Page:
Rape Culture in the Music Industry and Beyond: A Public Letter [NSFW]

TRIGGER WARNING:

This article contains a very personal and graphic letter.

I was recently told something so unsettling that tears came to my eyes. My heart lodged itself in my throat. My brain felt numb and cold. I had just been informed that two people in my life had sexually assaulted one of the strongest women I knew – two men who I once considered friends. Months had passed since the incident as she removed herself from friends, activities, and even a job she’d grown to love; her workplace was shared with one of the abusers as well, and served as a frequent hang out spot for the other. When this situation first came to light, we were in a group of people who happened to be mutual friends with both individuals. I immediately noticed the similarities in responses – quick to defend and even quicker to downplay the situation. This is where the first response is crucial, because reactions are what can stop someone from believing they have a right to speak up or seek help at all.

What I have heard:

“I just don’t believe [Blank] would do that!”

“Are you sure?”

“Maybe [Blank] didn’t know you really didn’t want it.”

What I have not heard:

“Is she alright?”

“I will do something about this.”

“This is uncalled for.”

I immediately understood why she hadn’t reached out sooner; she felt like what happened to her wouldn’t matter. It was her word vs theirs, especially since the two involved were well known and accepted in our community. The normalization of this behavior, especially within the entertainment industry, is toxic because of how oblivious our reactions can be.

Agreeing to intimacy under a certain state of mind does not mean that consent applies from then on out. Saying yes once does not mean you are accepting of behavior once you are no longer comfortable. If she is passed out, consent is GONE. If he pushes you away, consent is no longer yours. Maybe you felt like you shouldn’t have flirted, or you shouldn’t have partied. Maybe you saw something happening that you knew was wrong, and didn’t know how to stop it.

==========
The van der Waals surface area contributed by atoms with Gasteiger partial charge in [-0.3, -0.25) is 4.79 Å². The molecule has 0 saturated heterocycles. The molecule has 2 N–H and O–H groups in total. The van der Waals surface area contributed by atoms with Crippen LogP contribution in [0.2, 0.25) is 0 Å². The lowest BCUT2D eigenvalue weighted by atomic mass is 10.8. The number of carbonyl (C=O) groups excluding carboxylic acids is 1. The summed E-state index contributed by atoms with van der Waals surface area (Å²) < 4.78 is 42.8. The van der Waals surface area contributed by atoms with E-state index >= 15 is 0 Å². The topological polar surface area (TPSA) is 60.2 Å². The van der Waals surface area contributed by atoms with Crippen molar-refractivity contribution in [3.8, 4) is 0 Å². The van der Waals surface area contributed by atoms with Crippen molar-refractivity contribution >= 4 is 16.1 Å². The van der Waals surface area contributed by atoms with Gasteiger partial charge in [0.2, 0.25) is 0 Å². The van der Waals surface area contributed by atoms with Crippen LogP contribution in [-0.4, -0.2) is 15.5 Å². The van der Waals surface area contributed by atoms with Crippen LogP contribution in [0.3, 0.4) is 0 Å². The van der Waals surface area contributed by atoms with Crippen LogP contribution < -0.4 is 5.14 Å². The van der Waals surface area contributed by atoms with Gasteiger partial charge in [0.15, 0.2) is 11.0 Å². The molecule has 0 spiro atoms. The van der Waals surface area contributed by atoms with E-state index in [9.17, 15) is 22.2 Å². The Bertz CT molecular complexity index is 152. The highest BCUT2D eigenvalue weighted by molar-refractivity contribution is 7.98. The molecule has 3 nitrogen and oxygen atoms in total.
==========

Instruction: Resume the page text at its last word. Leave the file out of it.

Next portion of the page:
Creating a dialogue is the only way to bring these issues to light and to stop sexual violence together. Not only can awareness change perspective, but it also encourages bystanders to become allies in these situations. When it comes to life and death, doing the wrong thing or not doing enough can be detrimental. Hesitation in doing the right thing can be the difference between damaging someone mentally and physically. Someone whose life will never be the same again.

This is a call to unite in our communities. To stand up to sexual violence of all kinds, and to prevent it from happening to anyone and everyone. We have the power to shape our scene, and we can use that same power to protect those within it. If you or someone you know has been a victim of sexual abuse, do not hesitate to reach out to these hotlines and networks below. I am also available on email directly. Only by listening can we be there for one another.

 

National Sexual Assault Hotline (24/7)

Call 1-800-656-4673

National Sexual Violence Resource Center

Call 717.909.0710

3 Comments

on “Rape Culture in the Music Industry and Beyond: A Public Letter [NSFW]
3 Comments on “Rape Culture in the Music Industry and Beyond: A Public Letter [NSFW]
  1. If you actually want to protect people you need to name the rapist not merely virtue single. How do you think Harvey Weinstein did his thing for 25+ years. Be the change you want to see in the world!

    • @Anon: We are withholding names unless she decides to take legal action – we refuse to do anything that she is not 100% comfortable with until given consent.

  2. If one of her friends anonymously started a Go Fund Me for donations towards counseling I’m sure people would help. No woman should have to go through this without professional help.

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